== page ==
1. Introduction
What is SL Assessment??
The way to determine students’ knowledge of the second language.
Three main aspects of SL assessment:
- Information
- Interpretation
- Decision making
Traditional vs alternative/authentic SL
Traditional assessment
Evaluations that include standarized and classroom
achievement tests with different types of exercises
Alternative/authentic assessment
New method to assess that reflects student learning,
achievement, motivation, and attitudes on
instructionally-relevant classroom activities
3. Alternative/authentic SL assessment
techniques and procedures:
3.1. Performance- based assessments
3.2. Portfolio assessment
3.3. Journals/blogs
3.4. Conferences and interviews
3.5. Observations (by the teacher)
3.6 Self– and Peer- assessment
3.1. Performance- based assessment
It usually involves oral production, written
production, open-ended responses, integrated
and group performances and other interactive
Oral interview: A strong example of interactive
language assessment procedure.
(Brown 2004 :255)
Characteristics of performance assessment:
Students make a constructed response
They engage in higher-order thinking, with
open-ended tasks
Tasks are meaningful, engaging, and authentic
Tasks call for the integration of language skills
Both process and product are assessed
(O´Malley 1996:5)
3.2. Portfolio assessment
It is a purposeful collection of students’ work that
demonstrates their efforts, progress, and
achievements in given areas
Portfolios contain materials such as:
Essays, compositions, reports, projects,
presentations, conversations, personal reflections
that have to do with the language learning process.
(Brown 2004:256-7)
3.3. Journals
Interactive diaries of one´s feelings, thoughts,
assessments, ideas, progress towards goals, among
others, collecting information for evaluation
Pedagogical purpose: Communication studentteacher
Important role in the teaching-learning process:
teacher feedback
(Brown :260, Genesse :119)
3.3. Blogs
Online journals which contain chronological entries
of personal thoughts or points of view and that are
frequently updated.
Types: Personal, journalistic, commercial,
educational blogs, organizational, …
Practice of L2 skills: Writing and Reading
Practice of L2 components: Grammar, vocabulary,
3.4 Conferences and interviews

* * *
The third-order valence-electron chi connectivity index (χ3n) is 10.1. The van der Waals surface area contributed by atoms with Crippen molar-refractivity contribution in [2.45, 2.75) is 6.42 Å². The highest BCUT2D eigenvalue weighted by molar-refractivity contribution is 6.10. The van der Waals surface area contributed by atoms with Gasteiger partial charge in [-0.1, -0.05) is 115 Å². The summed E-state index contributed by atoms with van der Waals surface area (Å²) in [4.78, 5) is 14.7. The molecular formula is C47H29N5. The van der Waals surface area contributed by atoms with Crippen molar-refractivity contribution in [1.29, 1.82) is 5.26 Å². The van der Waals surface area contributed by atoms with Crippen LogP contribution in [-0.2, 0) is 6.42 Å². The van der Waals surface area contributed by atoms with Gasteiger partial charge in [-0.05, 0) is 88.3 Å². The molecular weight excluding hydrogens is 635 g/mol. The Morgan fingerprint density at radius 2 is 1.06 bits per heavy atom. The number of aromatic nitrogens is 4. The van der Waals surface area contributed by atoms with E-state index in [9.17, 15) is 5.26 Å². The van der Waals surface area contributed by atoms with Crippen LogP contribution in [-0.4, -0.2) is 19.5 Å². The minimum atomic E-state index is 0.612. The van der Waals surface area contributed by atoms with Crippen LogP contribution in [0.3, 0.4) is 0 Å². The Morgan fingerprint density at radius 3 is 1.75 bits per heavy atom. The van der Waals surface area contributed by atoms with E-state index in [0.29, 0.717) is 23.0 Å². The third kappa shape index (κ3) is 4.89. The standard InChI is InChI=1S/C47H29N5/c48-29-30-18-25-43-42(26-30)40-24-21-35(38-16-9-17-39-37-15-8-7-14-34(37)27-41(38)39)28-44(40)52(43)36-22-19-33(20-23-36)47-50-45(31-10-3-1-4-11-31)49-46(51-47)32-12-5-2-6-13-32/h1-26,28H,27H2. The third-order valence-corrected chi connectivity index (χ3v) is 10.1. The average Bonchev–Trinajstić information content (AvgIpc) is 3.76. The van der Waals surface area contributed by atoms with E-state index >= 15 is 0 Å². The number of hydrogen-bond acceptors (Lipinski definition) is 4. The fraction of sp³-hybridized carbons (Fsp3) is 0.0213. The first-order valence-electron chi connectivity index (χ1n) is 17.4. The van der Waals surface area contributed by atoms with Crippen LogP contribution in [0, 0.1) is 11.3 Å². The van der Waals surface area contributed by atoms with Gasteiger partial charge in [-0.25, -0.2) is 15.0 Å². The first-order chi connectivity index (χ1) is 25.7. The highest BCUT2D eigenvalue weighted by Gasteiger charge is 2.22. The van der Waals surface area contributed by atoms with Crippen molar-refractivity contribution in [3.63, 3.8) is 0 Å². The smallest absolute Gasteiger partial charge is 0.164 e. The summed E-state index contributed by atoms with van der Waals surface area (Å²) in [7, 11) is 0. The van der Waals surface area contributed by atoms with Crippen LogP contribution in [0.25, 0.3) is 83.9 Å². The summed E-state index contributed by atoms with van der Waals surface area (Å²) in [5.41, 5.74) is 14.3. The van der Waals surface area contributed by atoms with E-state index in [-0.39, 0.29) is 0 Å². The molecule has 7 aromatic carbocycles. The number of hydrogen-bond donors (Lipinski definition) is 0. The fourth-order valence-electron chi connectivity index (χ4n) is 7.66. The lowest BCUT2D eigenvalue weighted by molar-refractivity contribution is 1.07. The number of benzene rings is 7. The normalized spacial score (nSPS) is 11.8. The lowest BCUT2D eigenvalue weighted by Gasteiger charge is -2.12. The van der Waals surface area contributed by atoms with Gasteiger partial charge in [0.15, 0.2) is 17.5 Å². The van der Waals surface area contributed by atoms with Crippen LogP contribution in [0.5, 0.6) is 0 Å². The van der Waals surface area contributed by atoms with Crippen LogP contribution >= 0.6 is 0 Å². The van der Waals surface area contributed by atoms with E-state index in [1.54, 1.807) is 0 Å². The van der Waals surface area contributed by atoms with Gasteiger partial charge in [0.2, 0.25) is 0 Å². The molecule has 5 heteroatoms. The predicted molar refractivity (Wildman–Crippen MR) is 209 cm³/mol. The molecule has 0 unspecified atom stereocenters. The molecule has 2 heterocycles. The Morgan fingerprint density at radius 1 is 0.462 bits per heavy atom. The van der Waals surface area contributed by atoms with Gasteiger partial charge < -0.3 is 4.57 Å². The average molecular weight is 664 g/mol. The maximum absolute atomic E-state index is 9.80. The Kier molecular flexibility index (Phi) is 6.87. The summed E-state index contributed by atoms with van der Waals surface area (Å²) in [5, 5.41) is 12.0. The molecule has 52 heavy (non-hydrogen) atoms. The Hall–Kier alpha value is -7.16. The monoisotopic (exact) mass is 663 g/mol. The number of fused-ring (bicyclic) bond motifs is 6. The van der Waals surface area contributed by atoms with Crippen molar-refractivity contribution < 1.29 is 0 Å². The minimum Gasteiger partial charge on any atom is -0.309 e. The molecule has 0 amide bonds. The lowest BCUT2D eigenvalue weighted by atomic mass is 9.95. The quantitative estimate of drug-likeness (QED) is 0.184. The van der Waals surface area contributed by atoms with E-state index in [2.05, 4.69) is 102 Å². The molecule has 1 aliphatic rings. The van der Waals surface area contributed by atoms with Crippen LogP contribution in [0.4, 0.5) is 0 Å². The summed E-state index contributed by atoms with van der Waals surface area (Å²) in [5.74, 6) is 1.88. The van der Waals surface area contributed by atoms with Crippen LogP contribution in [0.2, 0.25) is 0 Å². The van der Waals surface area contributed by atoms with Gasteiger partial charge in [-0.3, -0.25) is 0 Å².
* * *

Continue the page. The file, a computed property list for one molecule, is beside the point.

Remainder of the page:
Teacher´s feedback for student´s specific needs
for example, portfolios and journals
Formative, not summative
Main purpose: To offer positive washback
Specialized conference: INTERVIEW
(Brown 2004:264-5)
Teacher interviews a student for a designated
assessment purpose
Several possible goals
Assess the student´s oral production
Ascertain a student´needs before designing a
course or curriculum
Seek to discover a student´s learning styles and
Ask a student to asses his or her own
performance, and requests an evaluation of
3.5. Observations (by the teacher)
Seen as a systematic, planned procedures for
real-time recording of students verbal and
nonverbal behaviour in form of anecdotal
records, checklists or rating scales.
Objective: Assess students without their
Anecdotal records: Should be specific, focusing
on the objective of the observation.
Checklists: Viable alternative for recording
observation results. They focus on only a few
factors within real time.
Rating scales: Appropriate for recording
observations after students make activities
(Brown 2004:267-9)
3.6. Self– and Peer- Assessment
Self-assessment principles:
Autonomy: Ability to set one´s own goals
Intrinsic motivation: Desire to excel
Peer-assessment principles:
Cooperative learning: Collaboration in learning
among the students teaching and helping each
(Brown 2004:270)
Types of Self- and Peer- Assessment:
Direct assessment of (a specific) performance
Indirect assessment of (general) competence
Metacognitive assessment (for setting goals)
Socioaffective assessment
Student – generated tests
Guidelines of Self- and Peer- Assessment:
Tell students the purpose of the assessment
Define the task(s) clearly
Encourage impartial evaluation of performance or
Ensure beneficial washback through follow-up tasks
To set traditional testing and alternatives against
each other is counterproductive. All kinds of
assessment are needed to assemble information on
The Alternative Assessment methods which we have
seen previously lead to the incorporation of the
results they provide into students´ grades
Alternative assessment is a complementary
technique that can be beneficial to students because
it provides teachers with wider information in order
to evaluate students
Brown, H.D. Language Assessment: Principles and
Classroom Practices. (2004). Longman
Genesee, F. & Upshur, J. A. (1996). Classroom-based
Evaluation in Second Language Education. CUP
O´Malley, J.M. & Valdez, L. () Authentic Assessment
for English Language Learners: Practical
Approaches for Teachers. (1996). Addison-Wesley
Publishing Company